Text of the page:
The U.S. Naval War College’s James Holmes, a strategist of serious stature, has suggested that the U.S. Navy should establish a ‘massive’ base in Australia. This isn’t Holmes’s first stab at this. His initial proposal, back in 2011, apparently received the ‘gimlet-eye’ treatment from the would-be hosts.
Maybe there’s a touch of tongue-in-cheek to the ‘massive’ framing? If Holmes was hoping to provoke a rise from Down Under, the reaction from Australian commentators this time around has been more deadpan than gimlet-eyed. But a proposal this bold deserves a response.
I’ll have a go then.
Australians pride themselves on their reputation as a dependable ally on the battlefield. But they are more reluctant to yield up slices of their plentiful territory for foreign military use. The only enduring U.S. base on Australian soil is the joint intelligence facility at Pine Gap. The secret to its longevity is that it is rooted in an equitable burden-sharing arrangement.
That mutually beneficial arrangement has underpinned bipartisan support and enabled successive governments to argue that the national interest is served and sovereignty maintained. Australia also plays host to a sizeable Singaporean military contingent, for training purposes. Singapore pays its way and has incrementally acquired a reputation for respecting sovereignty.
Training is one thing. Hosting combat forces is another matter. In 2011, President Barack Obama announced the establishment of a rotational U.S. Marine Corps detachment at Darwin. This was a political initiative designed to underscore the U.S. rebalancing commitment to the Indo-Pacific. It has taken almost a decade to realise the modest total of 2,500 marines originally envisioned, and there have been torturous cost-sharing negotiations along the way.
The result is an expensive and somewhat attenuated Marine Corps presence that is neither fish nor fowl. The Northern Territory offers useful training opportunities, but less strategic value than widely assumed. Without sealift, the Darwin detachment is hobbled as an amphibious force.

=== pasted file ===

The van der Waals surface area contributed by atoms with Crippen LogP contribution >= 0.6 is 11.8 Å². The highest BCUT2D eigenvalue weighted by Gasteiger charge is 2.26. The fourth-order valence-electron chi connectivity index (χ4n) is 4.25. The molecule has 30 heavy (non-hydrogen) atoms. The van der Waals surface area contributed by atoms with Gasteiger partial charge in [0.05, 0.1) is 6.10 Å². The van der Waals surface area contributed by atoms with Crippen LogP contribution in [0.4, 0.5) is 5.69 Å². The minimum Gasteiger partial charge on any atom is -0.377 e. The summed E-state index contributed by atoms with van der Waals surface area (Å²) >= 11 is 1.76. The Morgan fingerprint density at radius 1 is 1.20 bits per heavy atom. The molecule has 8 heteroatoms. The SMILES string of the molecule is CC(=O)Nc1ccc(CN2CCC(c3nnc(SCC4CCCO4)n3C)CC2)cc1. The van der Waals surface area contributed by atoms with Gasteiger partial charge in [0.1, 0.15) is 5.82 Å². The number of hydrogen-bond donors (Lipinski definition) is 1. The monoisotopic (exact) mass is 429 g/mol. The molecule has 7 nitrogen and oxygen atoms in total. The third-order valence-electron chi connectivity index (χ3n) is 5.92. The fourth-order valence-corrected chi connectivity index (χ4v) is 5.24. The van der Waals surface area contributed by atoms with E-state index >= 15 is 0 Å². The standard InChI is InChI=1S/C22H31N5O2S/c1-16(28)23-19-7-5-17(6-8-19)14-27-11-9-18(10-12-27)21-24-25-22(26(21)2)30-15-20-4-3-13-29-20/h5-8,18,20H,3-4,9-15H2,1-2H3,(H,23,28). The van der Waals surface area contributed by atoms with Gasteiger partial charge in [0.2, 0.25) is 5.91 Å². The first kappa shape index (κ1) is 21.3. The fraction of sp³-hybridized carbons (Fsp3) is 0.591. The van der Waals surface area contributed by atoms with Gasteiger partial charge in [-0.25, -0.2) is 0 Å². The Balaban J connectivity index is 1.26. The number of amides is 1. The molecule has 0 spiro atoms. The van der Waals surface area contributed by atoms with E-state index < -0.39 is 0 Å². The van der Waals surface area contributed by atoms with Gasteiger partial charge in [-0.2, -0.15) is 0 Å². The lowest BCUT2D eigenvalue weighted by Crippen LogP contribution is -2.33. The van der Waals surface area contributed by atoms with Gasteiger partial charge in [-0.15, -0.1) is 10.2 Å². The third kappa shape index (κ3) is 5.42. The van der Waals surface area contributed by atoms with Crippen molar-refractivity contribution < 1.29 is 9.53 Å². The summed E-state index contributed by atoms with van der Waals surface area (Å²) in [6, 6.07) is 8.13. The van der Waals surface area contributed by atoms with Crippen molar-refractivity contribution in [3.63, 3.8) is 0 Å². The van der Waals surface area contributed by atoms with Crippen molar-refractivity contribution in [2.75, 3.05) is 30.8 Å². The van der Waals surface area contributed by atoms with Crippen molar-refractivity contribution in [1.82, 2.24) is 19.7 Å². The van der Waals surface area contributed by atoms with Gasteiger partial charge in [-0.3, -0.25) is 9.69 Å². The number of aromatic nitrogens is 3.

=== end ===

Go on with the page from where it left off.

If the U.S. were to invest in a new naval facility in Australia, a port near Darwin—without Chinese leaseholders this time—would be an obvious candidate and useful to the Australian Defence Force besides. However, well-placed U.S. defence sources say that recent media claims that Washington is constructing a new naval base in the Top End are wide of the mark. The U.S. is investing substantial sums in joint infrastructure, following the plan laid out under the force posture initiative. But none of it is specifically earmarked for naval use. Meanwhile, Australia’s Defence Department is investing exclusively in upgrading existing naval facilities in the Northern Territory.
New U.S. bases in Australia are not part of the current alliance conversation. Instead, access and adaptability are the watchwords at a military level. The U.S. and Australia already conduct large joint exercises, like Talisman Sabre. The U.S. Air Force has sent visiting detachments of increasing complexity, including an F-22 squadron complete with embedded Australian pilot. And the marines are in Darwin for half the year.
But the U.S. military is likely to move away from concentrating high-value assets in fixed locations, as portended by the current Marine Corps planning and guidance. Building a big facility in Australia would be going against the strategic grain, not to mention budgetary realities.